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I-Corps: Virtual Reality Biofeedback Education Technologies

Award Number: 1938166
Sponsor : Cornell University
Michael Timmons [email protected] (Principal Investigator)

ABSTRACT
The broader impact/commercial potential of this I-Corps project is to provide a new means for how educational content is delivered in virtual reality (VR) with consistent impact, independent of demographics and environment. This technology offers a higher level of personalized learning that can be administered without requiring accompanying professional development for teachers due to the delivery of lessons in a highly controlled virtual environment. Removing this dependence on additional training facilitates the adoption across schools with limited resources. The increased efficacy in learning and retention of material through VR has made it a technology of interest for teachers and school administrators. This technology can be used across a range of educational subjects, and with the immersive personalized learning experience, offers a high-quality learning solution for educators.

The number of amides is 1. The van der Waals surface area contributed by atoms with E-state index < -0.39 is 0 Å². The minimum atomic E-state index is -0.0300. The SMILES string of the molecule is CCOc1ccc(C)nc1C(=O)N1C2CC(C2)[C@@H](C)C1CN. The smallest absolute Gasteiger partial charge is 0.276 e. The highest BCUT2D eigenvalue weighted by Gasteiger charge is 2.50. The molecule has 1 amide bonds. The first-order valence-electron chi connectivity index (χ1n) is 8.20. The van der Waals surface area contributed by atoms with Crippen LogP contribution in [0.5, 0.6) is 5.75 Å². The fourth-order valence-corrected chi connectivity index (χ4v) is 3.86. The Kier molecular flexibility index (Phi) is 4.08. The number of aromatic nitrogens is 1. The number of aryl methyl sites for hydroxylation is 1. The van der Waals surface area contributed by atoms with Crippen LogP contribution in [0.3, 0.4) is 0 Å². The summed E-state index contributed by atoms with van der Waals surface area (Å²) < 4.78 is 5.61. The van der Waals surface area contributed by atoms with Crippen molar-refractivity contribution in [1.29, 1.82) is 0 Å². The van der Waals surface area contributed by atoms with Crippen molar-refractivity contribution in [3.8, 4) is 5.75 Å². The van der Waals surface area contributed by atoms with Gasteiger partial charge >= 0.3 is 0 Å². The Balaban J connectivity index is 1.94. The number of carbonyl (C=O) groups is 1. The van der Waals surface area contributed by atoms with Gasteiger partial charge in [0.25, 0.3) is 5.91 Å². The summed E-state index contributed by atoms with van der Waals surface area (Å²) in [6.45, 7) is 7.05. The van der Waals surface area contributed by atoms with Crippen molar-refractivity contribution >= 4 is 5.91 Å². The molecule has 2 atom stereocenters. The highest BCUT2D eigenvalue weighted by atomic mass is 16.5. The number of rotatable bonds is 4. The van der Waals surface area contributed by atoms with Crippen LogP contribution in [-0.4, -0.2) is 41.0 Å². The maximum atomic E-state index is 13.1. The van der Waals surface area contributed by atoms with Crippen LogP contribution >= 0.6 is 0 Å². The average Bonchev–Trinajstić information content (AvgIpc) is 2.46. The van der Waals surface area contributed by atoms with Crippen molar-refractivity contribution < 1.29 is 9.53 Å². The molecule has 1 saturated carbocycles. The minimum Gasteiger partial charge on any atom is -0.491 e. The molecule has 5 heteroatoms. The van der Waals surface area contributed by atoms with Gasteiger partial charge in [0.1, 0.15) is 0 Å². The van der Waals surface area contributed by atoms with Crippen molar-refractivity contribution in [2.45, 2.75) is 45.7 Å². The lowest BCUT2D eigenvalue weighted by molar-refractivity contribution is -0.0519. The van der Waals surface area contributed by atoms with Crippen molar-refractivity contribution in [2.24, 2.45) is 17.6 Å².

This I-Corps project uses biofeedback to personalize learning in virtual reality (VR). The technology manipulates a user’s environment based on their physiological reactions. This can include the surrounding physical objects, light source, or landscape. The auditory manipulation is a more indirect change where the audio path of a lesson is based on the emotional reaction of a user, such as when someone is distracted or agitated. This emotional reaction is based on tracking numerous physiological inputs over time. The identification process is based on existing research using the same physiological measures to classify users’ emotional states and improved through this project This level of adaptation enables a higher degree of VR program customization and more a meaningful learning experience while using the technology.

This award reflects NSF’s statutory mission and has been deemed worthy of support through evaluation using the Foundation’s intellectual merit and broader impacts review criteria.

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Urban Massachusetts Louis Stokes Alliance for Minority Participation Program: University of Massachusetts Boston

Winston Langley

[email protected]